Amazon’s carbon emissions jumped significantly by 18 per cent last year, with the global tech giant’s activities booming thanks to the ongoing pandemic and an uptick in online sales.

While Amazon’s annual sustainability report touted the company becoming the world’s largest corporate purchaser of renewable energy in 20202 and some of its other achievements, the tenth page reveals that the company’s absolute carbon emissions actually increased by 18 per cent in 2021.

In Australia, Amazon’s revenue reached $1.75 billion in 2021, a leap of 57 per cent from the previous year. Worldwide, Amazon’s revenues were up 7 per cent to $US121.2 billion in the last quarter, despite a 4 per cent drop in online sales. This was due largely to significant growth in its cloud computing branch.

Amazon’s activities emitted the equivalent of 71.54 million metric tons of carbon dioxide in 2021, an increase of nearly 40 per cent from 2019. That’s the equivalent to what about 180 gas-fired power plants would pump out annually.

The company did point out that its carbon intensity – the total carbon emissions per dollar of gross merchandise sales – decreased by 1.9 per cent, but this was compared with a 16 per cent decrease in 2020.

The growth in Amazon’s business thanks to the ongoing Covid-19 pandemic and a surge in online sales meant that the company had to build new facilities and expand its transportation network, the report said.

“As companies invest in new products and services, and their businesses grow substantially, the focus should not be solely on a company’s carbon footprint in terms of absolute carbon emissions, but also on whether it’s lowering its carbon intensity,” the Amazon sustainability report said.

“While we’ve had some success cutting emissions from some operations, we are still early in the process of transforming others. Some actions and investments have immediate carbon savings, while others will take years to demonstrate results.

“The path to net-zero carbon has many obstacles, but we thrive on big challenges.”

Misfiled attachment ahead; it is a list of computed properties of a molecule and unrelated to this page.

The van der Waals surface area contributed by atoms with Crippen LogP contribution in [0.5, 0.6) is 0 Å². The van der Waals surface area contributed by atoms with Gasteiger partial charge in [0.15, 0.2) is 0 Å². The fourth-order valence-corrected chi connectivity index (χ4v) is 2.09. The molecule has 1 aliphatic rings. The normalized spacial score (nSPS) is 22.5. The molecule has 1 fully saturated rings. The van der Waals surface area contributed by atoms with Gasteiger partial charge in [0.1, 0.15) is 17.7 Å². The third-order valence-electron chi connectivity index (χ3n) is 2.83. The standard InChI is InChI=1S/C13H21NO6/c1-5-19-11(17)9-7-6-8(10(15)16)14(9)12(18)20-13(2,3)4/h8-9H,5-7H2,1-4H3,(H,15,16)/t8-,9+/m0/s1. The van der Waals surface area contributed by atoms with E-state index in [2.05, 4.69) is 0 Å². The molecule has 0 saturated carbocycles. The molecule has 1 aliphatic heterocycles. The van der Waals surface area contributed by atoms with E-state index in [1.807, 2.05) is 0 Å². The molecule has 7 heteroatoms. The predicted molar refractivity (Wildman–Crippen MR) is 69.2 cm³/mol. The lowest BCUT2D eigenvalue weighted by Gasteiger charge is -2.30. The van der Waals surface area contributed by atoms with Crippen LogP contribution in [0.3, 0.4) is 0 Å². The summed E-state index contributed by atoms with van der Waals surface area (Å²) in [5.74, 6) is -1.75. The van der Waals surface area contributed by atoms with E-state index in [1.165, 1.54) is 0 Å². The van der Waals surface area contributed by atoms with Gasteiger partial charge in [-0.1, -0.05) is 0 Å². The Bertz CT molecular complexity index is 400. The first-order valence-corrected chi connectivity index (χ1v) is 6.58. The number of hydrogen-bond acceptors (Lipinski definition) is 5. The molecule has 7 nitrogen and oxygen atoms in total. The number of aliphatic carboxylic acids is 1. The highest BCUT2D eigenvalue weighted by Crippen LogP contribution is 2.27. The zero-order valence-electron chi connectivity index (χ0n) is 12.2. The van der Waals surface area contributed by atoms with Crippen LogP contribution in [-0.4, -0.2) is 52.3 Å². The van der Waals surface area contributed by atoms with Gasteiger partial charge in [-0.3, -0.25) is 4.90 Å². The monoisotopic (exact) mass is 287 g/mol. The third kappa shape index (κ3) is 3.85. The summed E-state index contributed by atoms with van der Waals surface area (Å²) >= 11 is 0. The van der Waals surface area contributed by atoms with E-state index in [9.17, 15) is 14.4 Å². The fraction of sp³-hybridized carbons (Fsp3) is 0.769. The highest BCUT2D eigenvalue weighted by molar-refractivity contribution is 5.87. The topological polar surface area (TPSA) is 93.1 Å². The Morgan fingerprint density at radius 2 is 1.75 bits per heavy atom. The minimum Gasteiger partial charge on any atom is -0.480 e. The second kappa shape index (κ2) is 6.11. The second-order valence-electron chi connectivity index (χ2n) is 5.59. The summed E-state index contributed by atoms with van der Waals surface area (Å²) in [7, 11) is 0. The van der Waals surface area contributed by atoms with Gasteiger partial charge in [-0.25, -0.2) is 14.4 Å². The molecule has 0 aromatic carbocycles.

Amazon co-founded the Climate Pledge in 2019 and announced its commitment to achieve net-zero carbon emissions across its business by 2040.

“The journey to become more sustainable is not simple or straightforward for any organisation,” Amazon vice-president of worldwide sustainability Kate Hurst said.

“For a company of the size and broad scope of Amazon, it’s a big challenge. But at Amazon we don’t shy away from big challenges. We innovate and create. We don’t have all the answers today, but we believe in the need to act now.”

In 2021, Amazon reached 85 per cent renewable energy across its business, according to the report.

“We are proud of the progress we’ve made, but we recognise we have more to do,” Hurst said.

“Our everyday actions to deliver progress are in service of achieving long-term systemic change that improves the wellbeing of people, communities and the planet.”

The Amazon report pointed to its support for Australian project Solcast, which uses cloud cover, solar radiation and photovoltaic power data to provide forecasts to the solar power industry.

While the report shows Amazon’s emissions jumped by nearly 20 per cent in the last year, the company has also faced criticism for “drastically undercounting” its own footprint.

The report claimed that Amazon only takes into account the full climate impact of products with an Amazon brand label, which account for only about 1 per cent of its total online sales. In contrast, companies like Target track the full lifecycle of its consumer products in terms of its carbon footprint.

Amazon doesn’t count products that the company buys from manufacturers and sells directly to the customer, or the emissions that go into and come out of making these products, the report said.